The Millions turned eight years old last week. We appreciate your support, which has helped to keep The Millions growing and thriving. Thank you!
Since we’re deep into the season of “year end” lists, here’s a list of ten great novels written by women that didn’t get a lot of critical attention this year. That isn’t to say that aren’t a ton of other books deserving of this distinction, just that these are some really good ones. Go list-crazy and pair with our own Year in Reading series.
The CS Monitor has a little piece about the travails of teenage novelists: "A youthful sensation doesn't always translate into a distinguished literary career. For many teen authors, that first book proves a hard act to follow. Some never again meet with the kind of praise critics heaped upon their first offerings."Speaking of (once) young phenoms, Bret Easton Ellis has a flashy new Web site that promotes his upcoming novel, Lunar Park. I've never read Ellis, but the Web site seems to indicate that this upcoming novel is about a character named Bret Easton Ellis, and it may or may not be autobiographical. Very meta. There's an excerpt in there too.I've been enjoying EarthGoat lately. It's a group blog out of Iowa City.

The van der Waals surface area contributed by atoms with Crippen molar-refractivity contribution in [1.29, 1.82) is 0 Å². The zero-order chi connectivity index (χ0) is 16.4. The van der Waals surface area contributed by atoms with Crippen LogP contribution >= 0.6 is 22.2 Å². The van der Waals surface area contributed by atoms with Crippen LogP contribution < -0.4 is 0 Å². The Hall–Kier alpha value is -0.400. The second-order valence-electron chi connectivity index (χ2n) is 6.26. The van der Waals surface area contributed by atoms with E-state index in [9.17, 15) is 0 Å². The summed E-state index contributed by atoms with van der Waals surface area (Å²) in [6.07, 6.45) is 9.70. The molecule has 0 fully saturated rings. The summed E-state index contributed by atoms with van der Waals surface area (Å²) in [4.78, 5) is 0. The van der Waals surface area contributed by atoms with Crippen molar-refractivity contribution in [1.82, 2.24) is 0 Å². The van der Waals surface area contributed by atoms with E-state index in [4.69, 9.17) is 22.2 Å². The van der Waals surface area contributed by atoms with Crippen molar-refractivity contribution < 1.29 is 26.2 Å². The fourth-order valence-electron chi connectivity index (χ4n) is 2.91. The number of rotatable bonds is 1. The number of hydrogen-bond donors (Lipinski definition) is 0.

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Jesmyn Ward signed a deal for two books with Simon & Schuster: one adult novel with Scribner and the other a middle-grade novel with Caitlyn Dlouhy Books, according to Publisher's Weekly. From our archives: Ward's 2017 Year in Reading entry and our interview with the two-time National Book Award winner.
“I really do hate the idea that black joy itself is a joy derived in spite of. While it may indeed include that, limiting it to such assumes that joy among black people only exists as a defiant response to oppression from white people. I’d rather believe that black folk are capable of this deep supernatural sense without having to be enslaved or disenfranchised.” For the Boston Review, Jericho Brown on poetry and joy.